Marks & Spencer has moved to defend its salmon supplier after the company came under attack from campaigners over its culling of seals.
The retailer has been at the centre of the controversy over seal culling after campaigners claimed Norwegian-owned firm Scottish Sea Farms, which supplies the M&S Lochmuir salmon range, had killed more seals on its farms than any other producer.
According to information obtained by the Global Alliance Against Industrial Aquaculture (GAAIA) under Freedom of Information rules, 56 seals have been killed at Scottish Sea Farms sites since 2013 – almost a third (32%) of all seals culled by salmon farms in Scotland.
However, an M&S spokeswoman stressed Scottish Sea Farms – which is one of the largest farmed salmon producers in the region - only permitted culling as a last resort, an approach which is supported by the RSPCA.
“Neither we nor our salmon farmers have any wish to see seals or any other sea life harmed,” she said. “We have led the industry on this issue and invested time and money to avoid this happening.”
A Scottish Sea Farms spokesman also stressed the company had “no wish to harm seals or other marine wildlife” and only shot individual seals when their behaviour presented “a persistent and significant threat” to the welfare of salmon.
The company claimed it had “invested heavily” in site infrastructure in areas of specific challenge and was working with St Andrews University SMRU to find ways to tackle the problem.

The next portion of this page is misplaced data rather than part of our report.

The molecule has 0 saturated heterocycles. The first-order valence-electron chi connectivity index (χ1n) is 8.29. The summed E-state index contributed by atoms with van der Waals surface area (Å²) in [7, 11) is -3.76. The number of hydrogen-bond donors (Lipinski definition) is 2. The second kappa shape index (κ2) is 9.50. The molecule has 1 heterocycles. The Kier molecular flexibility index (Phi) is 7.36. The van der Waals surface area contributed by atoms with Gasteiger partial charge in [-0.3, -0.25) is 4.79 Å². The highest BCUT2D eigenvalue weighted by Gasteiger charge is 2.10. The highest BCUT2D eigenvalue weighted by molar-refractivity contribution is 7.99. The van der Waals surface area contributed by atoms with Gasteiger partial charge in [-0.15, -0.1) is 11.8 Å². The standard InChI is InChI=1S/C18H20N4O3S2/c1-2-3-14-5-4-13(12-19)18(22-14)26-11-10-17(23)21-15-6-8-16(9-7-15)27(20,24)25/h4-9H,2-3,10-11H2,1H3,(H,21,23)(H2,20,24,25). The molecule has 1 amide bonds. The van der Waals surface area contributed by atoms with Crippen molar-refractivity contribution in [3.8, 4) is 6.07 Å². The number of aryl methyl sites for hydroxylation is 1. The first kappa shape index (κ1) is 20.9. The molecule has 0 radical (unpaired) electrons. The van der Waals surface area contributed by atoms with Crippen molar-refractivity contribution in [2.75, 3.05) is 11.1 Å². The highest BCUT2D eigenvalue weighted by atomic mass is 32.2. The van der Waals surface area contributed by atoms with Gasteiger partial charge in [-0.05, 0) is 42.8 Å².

“We continue to work to find solutions with the long term aim of eliminating the need for the last resort control,” it said.
GAAIA has written to supermarkets urging them to stop sourcing salmon from seal-killing farms, and warning it will organise protests outside stores if it does not get a response.
It claims over half of salmon farms legally culled at least one seal in 2013 and 2014, with a total of 173 seals culled under licence.
Other Scottish salmon producers “named and shamed” include Hjaltland Seafarms/Grieg Seafood, which has shot 36 seals since 2013, and the Scottish Salmon Company, which has culled 23.
Speaking on behalf of the industry, the Scottish Salmon Producers Organisation claimed the number of seals shot by fish farms “has fallen and continues to fall”.
It said shooting seals was a last resort for fish farmers, but was occasionally necessary because some seals could become “persistent killers”, resulting in the “slow and painful” deaths of thousands of fish.
The Scottish salmon industry and Scottish government originally sought to withhold the information on the basis that farms would be a target for reprisals, but were forced to share it following a ruling by the Scottish Information Commissioner (SIC).